38. -41. Four By Christie

I absolutely blame my friend Michelle for this.  She recently came to visit, and she told me how she was re-reading (or maybe for some, reading for the first time?) Agatha Christie, and that made me start re-reading Christie, and luckily for you, the readers of this blog, I only got through four before featherbrained me again got distracted and started reading something else.  But, without further ado, here are four Christie novels.  I can’t even say that these are four of the best because I decided (with one exception) to re-read ones I was less familiar with, and the reason I am less familiar with them is because I’ve read the really, really good ones a million times, and these ones only, like a few hundred times.  Anyway.

On an unrelated note, it was absolutely shocking to me how much I had the exact same thing to say about each book when I re-read my old posts.  I’m either a cliche factory, or my Christie opinions are just set in stone...

38. Mrs. McGinty’s Dead

“Hercule Poirot came out of the Vielle Grand’mere restaurant into Soho.”

This is it the exception - a classic Poirot.  Having vauguely remembered a central plot point (four ancient murders are reported about in a newspaper article, and likely one of those murderers is the killer here), I sorted through the Christies until I found the right one, and had to then, of course, re-read it.  And it was just as good as ever.  A man has been convicted of a sordid crime - killing his landlady for a few pounds.  But the police officer who arrested him has second thoughts - and goes to Poirot for help.  Poirot agrees to investigate, against the clock (before th man is hung).  He goes to the small town and starts digging around, and soon learns that Mrs. McGinty’s death was much, much more complicated than people could ever have imagined…

This is definitely top tier Christie - good mystery, fun characters, Christie-stand in Ariadne Oliver bemoaning why she ever made her protaganist a Finn.  Recommended.

39. The Murder on the Links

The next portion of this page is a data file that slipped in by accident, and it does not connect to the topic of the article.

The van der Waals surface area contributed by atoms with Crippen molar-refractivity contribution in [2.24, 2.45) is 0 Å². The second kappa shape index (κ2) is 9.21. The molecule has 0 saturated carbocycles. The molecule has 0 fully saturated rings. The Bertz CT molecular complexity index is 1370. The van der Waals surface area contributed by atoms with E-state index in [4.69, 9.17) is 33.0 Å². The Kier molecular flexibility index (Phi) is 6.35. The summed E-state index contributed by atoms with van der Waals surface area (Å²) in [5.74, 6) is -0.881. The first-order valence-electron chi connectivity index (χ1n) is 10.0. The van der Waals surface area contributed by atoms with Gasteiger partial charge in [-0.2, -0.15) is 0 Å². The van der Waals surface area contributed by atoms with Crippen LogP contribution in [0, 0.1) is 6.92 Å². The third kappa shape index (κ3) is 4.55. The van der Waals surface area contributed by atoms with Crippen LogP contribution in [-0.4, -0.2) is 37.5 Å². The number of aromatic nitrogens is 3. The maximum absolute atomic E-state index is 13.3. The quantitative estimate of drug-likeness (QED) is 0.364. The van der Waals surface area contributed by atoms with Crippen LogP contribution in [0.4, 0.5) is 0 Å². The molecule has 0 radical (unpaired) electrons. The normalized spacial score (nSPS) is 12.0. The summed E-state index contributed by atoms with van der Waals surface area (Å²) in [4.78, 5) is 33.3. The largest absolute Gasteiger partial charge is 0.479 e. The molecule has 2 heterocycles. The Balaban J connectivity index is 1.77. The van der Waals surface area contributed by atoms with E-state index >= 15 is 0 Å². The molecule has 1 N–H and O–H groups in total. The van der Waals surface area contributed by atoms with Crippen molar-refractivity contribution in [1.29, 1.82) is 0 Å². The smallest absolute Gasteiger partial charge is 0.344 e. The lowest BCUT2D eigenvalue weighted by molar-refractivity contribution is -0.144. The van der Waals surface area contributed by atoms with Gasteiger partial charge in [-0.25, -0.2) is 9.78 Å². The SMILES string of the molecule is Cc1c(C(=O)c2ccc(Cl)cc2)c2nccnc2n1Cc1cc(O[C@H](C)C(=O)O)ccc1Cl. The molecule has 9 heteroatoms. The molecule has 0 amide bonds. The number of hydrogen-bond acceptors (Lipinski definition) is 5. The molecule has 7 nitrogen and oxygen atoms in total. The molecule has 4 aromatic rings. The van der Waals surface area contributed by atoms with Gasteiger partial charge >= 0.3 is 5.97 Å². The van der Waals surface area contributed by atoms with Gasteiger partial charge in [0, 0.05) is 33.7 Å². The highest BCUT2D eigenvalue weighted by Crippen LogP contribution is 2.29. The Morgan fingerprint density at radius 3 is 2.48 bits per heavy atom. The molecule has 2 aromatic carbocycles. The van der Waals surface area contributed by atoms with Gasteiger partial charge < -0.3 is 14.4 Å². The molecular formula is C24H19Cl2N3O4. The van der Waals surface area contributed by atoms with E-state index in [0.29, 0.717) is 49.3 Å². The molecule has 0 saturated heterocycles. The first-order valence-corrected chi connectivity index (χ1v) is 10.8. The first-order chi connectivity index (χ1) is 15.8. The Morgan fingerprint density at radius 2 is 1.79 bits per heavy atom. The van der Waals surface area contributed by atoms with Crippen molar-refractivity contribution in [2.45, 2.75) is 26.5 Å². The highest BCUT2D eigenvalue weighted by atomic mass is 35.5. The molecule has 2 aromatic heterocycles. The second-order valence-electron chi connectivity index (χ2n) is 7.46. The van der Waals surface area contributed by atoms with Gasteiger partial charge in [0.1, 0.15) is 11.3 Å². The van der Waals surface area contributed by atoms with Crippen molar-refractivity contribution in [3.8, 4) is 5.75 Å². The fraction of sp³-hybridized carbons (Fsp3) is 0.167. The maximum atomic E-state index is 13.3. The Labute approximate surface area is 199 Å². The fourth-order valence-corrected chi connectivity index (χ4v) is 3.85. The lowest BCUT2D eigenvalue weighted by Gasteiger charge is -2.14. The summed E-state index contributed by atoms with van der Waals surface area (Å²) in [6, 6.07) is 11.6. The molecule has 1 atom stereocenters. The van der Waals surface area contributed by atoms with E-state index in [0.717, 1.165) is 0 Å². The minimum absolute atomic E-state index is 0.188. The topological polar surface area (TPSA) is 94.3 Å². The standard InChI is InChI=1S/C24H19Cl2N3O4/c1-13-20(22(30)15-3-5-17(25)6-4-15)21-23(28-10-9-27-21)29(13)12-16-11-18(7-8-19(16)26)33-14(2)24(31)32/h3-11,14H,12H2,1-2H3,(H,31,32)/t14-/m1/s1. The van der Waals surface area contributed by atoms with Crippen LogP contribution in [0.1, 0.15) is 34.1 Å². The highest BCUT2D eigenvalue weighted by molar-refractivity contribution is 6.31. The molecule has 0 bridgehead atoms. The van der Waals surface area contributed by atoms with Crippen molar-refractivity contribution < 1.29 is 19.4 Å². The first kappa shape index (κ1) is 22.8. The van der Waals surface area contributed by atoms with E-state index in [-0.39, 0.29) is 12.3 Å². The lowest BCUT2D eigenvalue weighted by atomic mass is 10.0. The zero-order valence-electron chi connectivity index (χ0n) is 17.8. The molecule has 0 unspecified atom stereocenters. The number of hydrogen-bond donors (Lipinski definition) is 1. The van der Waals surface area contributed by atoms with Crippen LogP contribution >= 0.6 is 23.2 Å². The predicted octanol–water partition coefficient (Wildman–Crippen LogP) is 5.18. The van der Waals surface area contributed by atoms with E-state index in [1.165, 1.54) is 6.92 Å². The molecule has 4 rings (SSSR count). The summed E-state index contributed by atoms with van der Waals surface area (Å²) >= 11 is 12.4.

“I believe that a well-known anecdote exists to the effect that a young writer, determined to make the commencement of his story forcible and original enough to catch and rivet the attention of the most blase of editors, penned the following sentence:

“‘Hell!’ said the Duchess.” ”

The Murder on the Links, Agatha Christie

 I made the mistake of re-reading my last review of this book, and now find I have almost nothing new to say about it.  Go read that ….  Ok.  What to add?  The romance between Hastings and Dulcie is sweet, the central mystery is absolutely ridiculous, and I’m actually glad that Christie wrote out Hastings. I think the Poirot only mysteries like Mrs McGinty work better that the very Holmes deriviate Hasting stuff.  Plus, Hasting is so, so stupid that it sort of wears on you.  How long does he have to know Poirot before he stops constantly being surprised that despite being a priggy foreigner, he is still the man?? 

40.  They Came to Baghdad

“Captain Crosbie came out of the bank with the pleased air of one who has cashed a cheque and has discovered that there is just a little more in his account than he thought there was.”

This is one of those adventure spy novel Christies, with a mysterious global plot at the back of it (with, of course, a strange and charismatic leader).  Those types of books are, frankly, not her strongest suit - Christie is amazing a domestic murders - I think The Hollow is truly a good book, not just a good Christie, but her spy stuff is always really, really goofy.  This is no exception.  Nonetheless, here we have a very plucky Christie heroine, which is always fun, and a nice bit of local color in Baghdad, and some stuff on a local dig, an area that Christie, with her archeologist husband knew well.  For fans only.  Previous review here 

41. Murder is Easy

England!

England after many years!

How was he going to like it?

This is actually a quite good stand alone Christie.  Luke Fitzwilliam has just returned to England after years as a policeman in the Malay Straitis.  He runs into a dotty old lady who says she is going to Scotland Yard to report a number of murders in her village.  He laughs it off, but when the woman is hit by a car — and the next victim she mentioned also dies in an accident, Luke decides to investigate.  There he finds that the woman’s suspicions were not as farfetched as it seems, and he also finds the beautiful Bridget Conway…  Murder, mystery, a pinch of love - what’s not to like??  (previous review here


© Carrie Dunsmore 2017